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GPS+Atomic clock build

Building a GPS-disciplined clock using Rubidium oscillator with DS3231 backup using PPS signals from all sources

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The goal is to have a clock that is essentially always correct (goal of about 1 ms accuracy) regardless of GPS signal and intermittent loss of power.

Parts used will include 8 8x8 LED matrices for display; Arduino Nano clone, Symmetricon SA.22c Rubidium oscillator, uBlox GPS with PPS and external antenna, DS3231 TXCO RTC, 2U rack-mount case, 15V PSU. The main clock logic entails using the GPS serial data to obtain current date/time; using GPS PPS signal to keep sub-millisecond accuracy. Rubidium signal will be measured relative to the GPS PPS signal and used as a backup (or if the GPS is intentionallly taken offline). If the GPS PPS signal is lost (or switched off), the Rubidium PPS signal will be used as the driver to sync the internal clock. If that is also lost, the RTC PPS will be used as a fallback (as well as to sync and store the "correct" time for power failures.

Internal time is kept in UTC using a modified time.h library.

Current software supports all of the features in the description. Additions include adding the ability to set the RTC based on the Rubidium PPS signal during long GPS outages. Also want to add a basic menu system to support options like animation style of digits, brightness setting, GPS in/out, time zone, rotating display mode (e.g. date, time, other info).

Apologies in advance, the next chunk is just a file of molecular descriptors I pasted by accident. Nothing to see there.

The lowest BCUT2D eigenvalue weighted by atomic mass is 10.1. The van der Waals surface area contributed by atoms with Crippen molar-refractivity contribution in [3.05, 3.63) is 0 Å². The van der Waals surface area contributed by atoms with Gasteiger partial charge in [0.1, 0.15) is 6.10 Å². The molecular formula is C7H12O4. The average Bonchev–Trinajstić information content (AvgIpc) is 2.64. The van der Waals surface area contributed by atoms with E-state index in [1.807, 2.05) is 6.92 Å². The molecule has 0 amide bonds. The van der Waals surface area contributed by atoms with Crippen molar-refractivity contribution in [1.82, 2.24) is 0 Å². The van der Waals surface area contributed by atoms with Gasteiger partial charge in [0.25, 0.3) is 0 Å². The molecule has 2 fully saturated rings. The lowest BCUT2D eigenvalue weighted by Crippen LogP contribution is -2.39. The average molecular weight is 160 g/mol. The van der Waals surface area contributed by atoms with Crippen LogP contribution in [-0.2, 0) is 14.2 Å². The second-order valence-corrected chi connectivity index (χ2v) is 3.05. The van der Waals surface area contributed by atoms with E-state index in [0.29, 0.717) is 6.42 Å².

Front panel will have main power switch and Rubidium power switch--this will support fanless operation without the Rubidum source being powered up. This will give it very low-power consumption in non-atomic mode (and lets be honest, will sacrifice essentially nothing in accuracy as long as GPS is switched in).

Using the Matrix library to drive the 8x8 LED panels, but had to modify to rotate pixels 90 degrees due to the way they are mounted on the PCB. Will use right-most column of display to indicate statuses and signals: GPS PPS, Rubidium PPS, RTC PPS, internal clock "tick" and Rubidium lock.

The display matrices are now soldered together and ready to mount behind the glass:

Front panel is complete:

Just need to mount stuff inside and tidy up the wiring.

Using a Kill-a-Watt, this clock consumes about 9 watts in atomic mode and under 3 watts with the Rubidium source switched off.

  • 1 × Arduino nano
  • 1 × DS3231 RTC module
  • 1 × GPS breakout board with ublox NEO-6M
  • 1 × External GPS antenna and SMA adapter
  • 1 × Symmetricom SA.22c Rubidium oscillator

View all 9 components

  • More accuracy, and measuring it

    Paul Leskinen09/02/2015 at 04:14 0 comments

    I've decided that it's not terribly useful to have an atomic clock but not really know how accurate it is. And since it can take a year or so for the Rubidium oscillator to be off by a millisecond (and much longer for a visible error), I need to take precision down to the microsecond. This requires modifying the time library (again) and measuring how far off the internal time is from the GPS pulse when the GPS is taken "offline." Also, the GPS and Rubidium pulse interrupts need to use micros() instead of millis() to "stamp" when they fire. I mean really, 1/1000th of a second is an eternity.

    Most of these code changes are already in place, but I'm now having issues when the micros() function wraps after 4.2 billion microseconds elapses (every 71 minutes). Should not be too difficult to track down and fix, but debugging is trickier when you have to wait over an hour to see if you've fixed it!

    Anyway, I should be able to see errors in the microseconds accumulating after a day or two, depending on how consistent the measurement is. More to come...

  • Nearing completion

    Paul Leskinen08/14/2015 at 18:38 0 comments